Ruderman, 57, left Brooklyn riding a BMW, with his 18-year-old daughter Sofie on the back, and accompanied by his 30-year-old son Skyler, who was riding a BMW, with his fiancee seated behind him.
Van Buren, who turned 70 the day the ride ended, was on an Indian, accompanied by his 35-year-old daughter Sarah on a Kawasaki.
Clickenger's all-expenses-paid package, she said, cost $5,725. Riders who wanted to tag along and arrange their own meals, lodging and entertainment could pay as little as $795 for the whole journey, and considerably less if they wanted to join for just a day.
But they all had to be able to ride. Some took instruction and got motorcycle permits specifically to take the centennial ride — including Ruderman and his son and Sarah Van Buren.
Clickenger, stopping for the night in Page, Ariz., midway through the tour, said by telephone that riding was the whole point.
"I absolutely believe in the empowering magic of two wheels," she said. "The first idea of this tour was to take a small group of women across the United States who thought they could never do anything like that."
It was a remarkably mixed group, varying greatly in size, shape, age, ethnicity and orientation, but united in a love of riding and a palpable sisterhood.
Setting out from Brooklyn, the riders' T-shirts, the ride's promotional material and the sides of the support vehicles were all emblazoned with the Van Buren sisters' 1916 motto: "Woman can if she will."
It turned out that, mostly, she could. Clickenger said only two of her original 68 riders had dropped out — a woman who had fallen and broken her wrist midway through the ride, and another who fell prey to dehydration in Utah.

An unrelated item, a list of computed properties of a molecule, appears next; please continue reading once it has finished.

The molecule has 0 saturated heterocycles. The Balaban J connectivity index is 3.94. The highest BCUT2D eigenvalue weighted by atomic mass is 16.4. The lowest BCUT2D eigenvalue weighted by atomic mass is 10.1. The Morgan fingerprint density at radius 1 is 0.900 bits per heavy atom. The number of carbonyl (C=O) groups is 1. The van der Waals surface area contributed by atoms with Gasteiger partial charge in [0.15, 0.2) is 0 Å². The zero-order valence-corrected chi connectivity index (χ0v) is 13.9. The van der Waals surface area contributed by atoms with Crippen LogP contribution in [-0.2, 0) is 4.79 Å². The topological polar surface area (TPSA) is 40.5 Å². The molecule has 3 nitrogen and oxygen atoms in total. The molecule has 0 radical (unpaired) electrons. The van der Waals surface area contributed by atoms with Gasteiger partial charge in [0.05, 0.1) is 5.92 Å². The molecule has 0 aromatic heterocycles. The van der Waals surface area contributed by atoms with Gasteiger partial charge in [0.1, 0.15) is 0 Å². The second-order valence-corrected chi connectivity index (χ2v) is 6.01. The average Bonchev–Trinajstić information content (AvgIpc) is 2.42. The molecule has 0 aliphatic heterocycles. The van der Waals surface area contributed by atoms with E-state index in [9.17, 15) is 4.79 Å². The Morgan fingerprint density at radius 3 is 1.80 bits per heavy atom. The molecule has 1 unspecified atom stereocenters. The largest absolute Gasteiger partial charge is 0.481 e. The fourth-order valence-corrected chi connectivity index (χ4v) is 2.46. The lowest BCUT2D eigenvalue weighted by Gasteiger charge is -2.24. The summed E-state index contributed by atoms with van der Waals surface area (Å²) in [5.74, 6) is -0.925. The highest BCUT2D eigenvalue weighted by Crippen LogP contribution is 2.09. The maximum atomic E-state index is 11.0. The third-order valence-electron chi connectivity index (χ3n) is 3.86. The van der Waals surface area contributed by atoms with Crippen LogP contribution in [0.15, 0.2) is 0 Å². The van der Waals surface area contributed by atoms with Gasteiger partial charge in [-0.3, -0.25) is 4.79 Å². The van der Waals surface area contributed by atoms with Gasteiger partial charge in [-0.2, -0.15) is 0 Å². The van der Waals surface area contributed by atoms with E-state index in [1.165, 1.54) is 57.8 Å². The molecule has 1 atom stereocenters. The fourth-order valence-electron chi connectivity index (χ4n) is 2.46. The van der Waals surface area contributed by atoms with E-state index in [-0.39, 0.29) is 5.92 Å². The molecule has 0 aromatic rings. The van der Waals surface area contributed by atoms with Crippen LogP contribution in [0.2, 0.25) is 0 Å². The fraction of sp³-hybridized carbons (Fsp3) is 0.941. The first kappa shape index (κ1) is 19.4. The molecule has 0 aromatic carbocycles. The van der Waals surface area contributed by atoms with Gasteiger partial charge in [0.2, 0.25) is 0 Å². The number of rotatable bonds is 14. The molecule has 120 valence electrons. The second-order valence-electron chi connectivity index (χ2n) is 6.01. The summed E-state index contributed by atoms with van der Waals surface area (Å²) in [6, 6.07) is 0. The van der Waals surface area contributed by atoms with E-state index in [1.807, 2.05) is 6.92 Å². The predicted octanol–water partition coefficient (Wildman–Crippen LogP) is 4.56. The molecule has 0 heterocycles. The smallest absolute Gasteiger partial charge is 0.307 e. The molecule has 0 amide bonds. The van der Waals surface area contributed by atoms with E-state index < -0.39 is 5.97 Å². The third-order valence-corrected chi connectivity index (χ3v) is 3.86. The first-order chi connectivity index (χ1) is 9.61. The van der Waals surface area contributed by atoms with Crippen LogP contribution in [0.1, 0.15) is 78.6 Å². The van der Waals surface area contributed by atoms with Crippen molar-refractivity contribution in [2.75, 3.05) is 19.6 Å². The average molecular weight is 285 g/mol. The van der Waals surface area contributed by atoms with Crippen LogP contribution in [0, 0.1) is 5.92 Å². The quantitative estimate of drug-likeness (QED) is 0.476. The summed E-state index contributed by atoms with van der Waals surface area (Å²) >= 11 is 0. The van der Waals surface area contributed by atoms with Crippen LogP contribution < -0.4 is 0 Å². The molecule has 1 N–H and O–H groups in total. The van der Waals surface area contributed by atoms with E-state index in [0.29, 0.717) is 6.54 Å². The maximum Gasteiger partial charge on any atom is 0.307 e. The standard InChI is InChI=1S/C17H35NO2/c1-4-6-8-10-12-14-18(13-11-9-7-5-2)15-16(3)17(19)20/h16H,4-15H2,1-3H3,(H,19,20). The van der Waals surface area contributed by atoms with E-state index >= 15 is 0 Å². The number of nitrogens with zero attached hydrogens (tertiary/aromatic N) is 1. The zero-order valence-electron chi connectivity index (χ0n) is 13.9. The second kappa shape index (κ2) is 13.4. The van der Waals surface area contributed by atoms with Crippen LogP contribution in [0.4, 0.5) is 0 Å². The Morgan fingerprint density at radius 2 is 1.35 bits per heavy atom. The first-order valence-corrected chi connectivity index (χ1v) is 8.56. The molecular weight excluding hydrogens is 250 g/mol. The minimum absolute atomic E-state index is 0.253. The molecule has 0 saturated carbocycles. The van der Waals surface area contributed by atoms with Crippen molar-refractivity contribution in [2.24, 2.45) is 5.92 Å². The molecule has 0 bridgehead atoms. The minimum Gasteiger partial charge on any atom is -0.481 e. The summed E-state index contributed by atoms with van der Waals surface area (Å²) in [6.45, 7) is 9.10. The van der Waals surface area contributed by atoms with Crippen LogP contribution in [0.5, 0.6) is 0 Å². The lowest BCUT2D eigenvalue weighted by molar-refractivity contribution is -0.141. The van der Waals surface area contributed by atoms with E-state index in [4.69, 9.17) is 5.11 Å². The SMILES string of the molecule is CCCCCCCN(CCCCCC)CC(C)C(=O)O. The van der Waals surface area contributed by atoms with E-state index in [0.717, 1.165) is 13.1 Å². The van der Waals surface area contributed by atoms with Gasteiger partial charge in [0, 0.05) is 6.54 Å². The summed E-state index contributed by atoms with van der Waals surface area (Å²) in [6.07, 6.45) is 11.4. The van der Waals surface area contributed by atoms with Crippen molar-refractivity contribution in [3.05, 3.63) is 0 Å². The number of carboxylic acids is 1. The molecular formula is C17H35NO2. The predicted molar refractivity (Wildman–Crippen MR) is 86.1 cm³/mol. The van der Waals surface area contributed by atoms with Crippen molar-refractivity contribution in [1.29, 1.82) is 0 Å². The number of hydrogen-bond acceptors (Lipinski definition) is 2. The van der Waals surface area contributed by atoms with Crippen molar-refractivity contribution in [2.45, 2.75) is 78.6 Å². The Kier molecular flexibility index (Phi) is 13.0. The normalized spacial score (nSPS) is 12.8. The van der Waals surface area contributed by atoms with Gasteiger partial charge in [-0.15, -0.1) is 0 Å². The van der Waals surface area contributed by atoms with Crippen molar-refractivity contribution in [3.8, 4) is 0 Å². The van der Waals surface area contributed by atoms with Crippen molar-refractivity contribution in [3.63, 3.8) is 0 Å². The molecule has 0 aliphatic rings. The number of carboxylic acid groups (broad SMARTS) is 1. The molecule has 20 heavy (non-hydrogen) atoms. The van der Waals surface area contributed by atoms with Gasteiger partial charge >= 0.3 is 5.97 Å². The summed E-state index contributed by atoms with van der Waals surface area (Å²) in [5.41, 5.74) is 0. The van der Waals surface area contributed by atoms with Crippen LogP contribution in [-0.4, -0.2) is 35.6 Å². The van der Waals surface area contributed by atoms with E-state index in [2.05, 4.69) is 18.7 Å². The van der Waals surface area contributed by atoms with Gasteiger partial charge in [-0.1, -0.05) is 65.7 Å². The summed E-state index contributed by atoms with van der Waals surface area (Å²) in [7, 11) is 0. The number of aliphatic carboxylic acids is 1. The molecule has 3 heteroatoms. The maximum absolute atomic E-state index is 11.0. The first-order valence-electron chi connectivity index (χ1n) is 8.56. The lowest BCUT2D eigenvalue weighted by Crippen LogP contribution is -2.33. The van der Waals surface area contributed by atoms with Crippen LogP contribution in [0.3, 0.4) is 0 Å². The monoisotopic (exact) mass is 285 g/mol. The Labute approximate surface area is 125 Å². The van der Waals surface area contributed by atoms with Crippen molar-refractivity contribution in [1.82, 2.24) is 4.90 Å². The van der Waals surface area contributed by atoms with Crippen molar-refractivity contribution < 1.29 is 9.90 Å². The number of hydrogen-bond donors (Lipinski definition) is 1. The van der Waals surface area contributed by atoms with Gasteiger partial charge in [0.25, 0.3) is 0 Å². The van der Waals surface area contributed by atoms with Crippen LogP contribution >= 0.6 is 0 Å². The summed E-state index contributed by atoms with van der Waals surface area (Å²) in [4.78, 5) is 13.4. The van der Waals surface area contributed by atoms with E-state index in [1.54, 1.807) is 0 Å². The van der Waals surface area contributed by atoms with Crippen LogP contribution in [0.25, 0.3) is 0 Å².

No one got arrested for wearing pants, Sarah Van Buren said. But in Marion, Iowa, the mayor issued a proclamation and invited everyone to an ice cream social.
The complete ride ran to nearly 5,000 miles. The final day, which started with "kickstands up" at 6:30 a.m., included some of the toughest traveling. Temperatures ranged from 36 degrees near Lake Tahoe to 99 degrees near Sacramento. Several groups got separated from the pack in heavy weekend freeway traffic approaching Marin County north of San Francisco.
Counting heads at the rendezvous point at Ft. Baker, facing the Golden Gate Bridge, Clickenger refused to allow the photographers to take the group portrait until all the riders were accounted for.
"The most important people on this tour are the ones who are most challenged by it," a worried Clickenger said. "And those are the riders who are still missing."
The breezy bayside air filled with cheers when the last riders rolled up and got into place for the portrait. More than 200 women, and a handful of men, whooped and hollered and raised their fists in the air: "We did it! We did it! We did it!"
The Van Buren sisters arrived in San Francisco by ferry from Oakland but were so far behind their original schedule that members of the San Francisco Motorcycle Club, who had promised to meet them, had given up and gone for a ride, club historian Brian Holm said.
But this afternoon, members of the 112-year-old club, the world's second oldest, waited patiently until all the riders were in.
Then club officers escorted the Sisters parade-style across the bridge and through the city.
"We let them down in 1916," said the club's past president, Kalle Hoffman. "So we're excited about having the opportunity to do it right this time."
Phoning from Napa Valley the following day, Sarah Van Buren called the trip "life-changing." Though she would not be riding back to the East Coast, as some of the women planned to do, she was ready for her next ride.
"This was a very significant thing to do," she said. "There's no going back."